Gloria Macapagal-Arroyo nixes death penalty

February 07, 2019
Gloria Macapagal Arroyo

ALL provisions containing the words “death penalty” will be deleted from House Bill 8909 before it is presented again for second and third reading approval.

This is according to Majority Leader Fred Castro as he confirmed that it was Speaker Gloria Macapagal-Arroyo who ordered the recall of the bill due to the provisions allowing death penalty as maximum punishment in drug related cases.

It was during Arroyo’s presidency that the Death Penalty Law was  scrapped. Speaker Arroyo did not vote either on a measure reimposing death penalty that was passed on final reading two years ago in the House of Representatives.

Castro said HB 8909 will be reverted for second reading approval as soon as it has been cleansed of all death penalty references.

Passed on final reading last Monday HB 8909, which sought to amend Republic Act 9165 or the Dangerous Drug Act of 2002, reimposed the death penalty, this time imposing capital punishment for persons found in possession of dangerous drugs during parties, social gatherings and meetings.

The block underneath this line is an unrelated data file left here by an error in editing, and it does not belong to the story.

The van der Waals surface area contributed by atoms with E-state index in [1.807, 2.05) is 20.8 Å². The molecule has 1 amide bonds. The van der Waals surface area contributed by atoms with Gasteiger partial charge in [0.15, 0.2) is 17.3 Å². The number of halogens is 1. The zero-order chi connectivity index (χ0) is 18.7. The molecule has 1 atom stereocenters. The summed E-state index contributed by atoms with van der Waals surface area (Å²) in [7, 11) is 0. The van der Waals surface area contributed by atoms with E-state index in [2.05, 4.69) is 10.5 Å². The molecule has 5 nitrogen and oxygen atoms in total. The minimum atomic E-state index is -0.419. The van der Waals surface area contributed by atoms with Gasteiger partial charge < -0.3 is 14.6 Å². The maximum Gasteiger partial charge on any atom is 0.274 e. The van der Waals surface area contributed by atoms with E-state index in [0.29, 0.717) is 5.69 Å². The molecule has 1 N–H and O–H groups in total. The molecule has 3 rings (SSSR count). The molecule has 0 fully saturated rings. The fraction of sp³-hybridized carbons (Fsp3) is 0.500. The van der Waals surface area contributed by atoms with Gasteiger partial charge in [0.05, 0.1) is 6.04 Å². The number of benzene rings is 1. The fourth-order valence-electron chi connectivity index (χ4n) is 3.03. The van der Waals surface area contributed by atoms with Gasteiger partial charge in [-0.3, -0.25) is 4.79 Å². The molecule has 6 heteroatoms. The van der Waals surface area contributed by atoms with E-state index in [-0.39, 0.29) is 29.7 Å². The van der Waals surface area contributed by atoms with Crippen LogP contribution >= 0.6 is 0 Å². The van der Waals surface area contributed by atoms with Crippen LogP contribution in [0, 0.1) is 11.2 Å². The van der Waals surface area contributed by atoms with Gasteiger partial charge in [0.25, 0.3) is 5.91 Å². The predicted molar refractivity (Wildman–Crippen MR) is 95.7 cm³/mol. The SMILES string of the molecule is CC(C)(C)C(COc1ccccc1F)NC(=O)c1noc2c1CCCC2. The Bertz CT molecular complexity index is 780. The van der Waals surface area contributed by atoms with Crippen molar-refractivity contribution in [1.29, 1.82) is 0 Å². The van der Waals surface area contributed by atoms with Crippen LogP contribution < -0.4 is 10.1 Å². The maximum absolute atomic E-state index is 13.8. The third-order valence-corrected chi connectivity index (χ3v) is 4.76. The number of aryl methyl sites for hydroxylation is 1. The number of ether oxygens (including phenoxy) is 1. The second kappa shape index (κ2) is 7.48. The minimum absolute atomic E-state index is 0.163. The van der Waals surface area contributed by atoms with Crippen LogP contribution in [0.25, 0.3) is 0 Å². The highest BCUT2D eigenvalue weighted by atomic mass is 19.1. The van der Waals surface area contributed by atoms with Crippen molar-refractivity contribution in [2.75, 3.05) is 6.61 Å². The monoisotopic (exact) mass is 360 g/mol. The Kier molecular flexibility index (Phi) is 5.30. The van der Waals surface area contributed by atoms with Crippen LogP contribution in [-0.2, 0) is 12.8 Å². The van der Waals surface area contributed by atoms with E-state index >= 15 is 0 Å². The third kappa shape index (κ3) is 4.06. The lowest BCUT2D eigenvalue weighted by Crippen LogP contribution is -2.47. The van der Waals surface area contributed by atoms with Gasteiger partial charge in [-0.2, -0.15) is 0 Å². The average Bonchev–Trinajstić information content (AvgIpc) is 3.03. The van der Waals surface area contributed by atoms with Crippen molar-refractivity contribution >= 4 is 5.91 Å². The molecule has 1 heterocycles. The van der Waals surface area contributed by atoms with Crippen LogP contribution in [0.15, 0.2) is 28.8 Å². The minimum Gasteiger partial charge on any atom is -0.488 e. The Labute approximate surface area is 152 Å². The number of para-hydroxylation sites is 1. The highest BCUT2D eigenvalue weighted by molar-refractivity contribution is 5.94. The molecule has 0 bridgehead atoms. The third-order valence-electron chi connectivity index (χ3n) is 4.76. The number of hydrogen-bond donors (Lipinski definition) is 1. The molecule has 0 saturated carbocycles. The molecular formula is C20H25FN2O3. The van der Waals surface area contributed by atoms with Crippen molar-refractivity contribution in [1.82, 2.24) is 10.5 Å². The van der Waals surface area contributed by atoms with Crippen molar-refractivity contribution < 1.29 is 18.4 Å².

“We decided to reconsider final reading approval in order to clarify provisions of the bill that refer to the death penalty.  This will prevent double or multiple interpretations of the death penalty provisions that might mislead Filipinos into believing that death sentence has been restored,” Castro said.

Castro pointed out that even if the bill is passed in its original form, the death penalty provisions will still not be implemented unless Congress passes a law that restores death as capital punishment.

The House leader said that the bill will be substituted with another measure that contains no death penalty provision and will be presented for second reading and third reading immediately.

“In order to be clear, we are going to amend by substitution, erasing all provisions that refer to death penalty.  We have to be categorical that the maximum penalty to be imposed is reclusion perpetua or life imprisonment,” Castro said.

The bill intends to amend the Comprehensive Dangerous Drugs Act of 2002 that revived capital punishment.

The Monday plenary voting result was 172 affirmative and zero negative for approval of the measure on third and final reading.

Makabayan bloc leaders Reps. Antonio Tinio (ACT Teachers Partylist) and Carlos Zarate (Bayan Muna Partylist) admitted they were not aware House Bill 8909 proposing amendments to Republic Act 9165 or the Comprehensive Dangerous Drugs Act of 2002 contained a provision restoring the death sentence in the country’s penal system.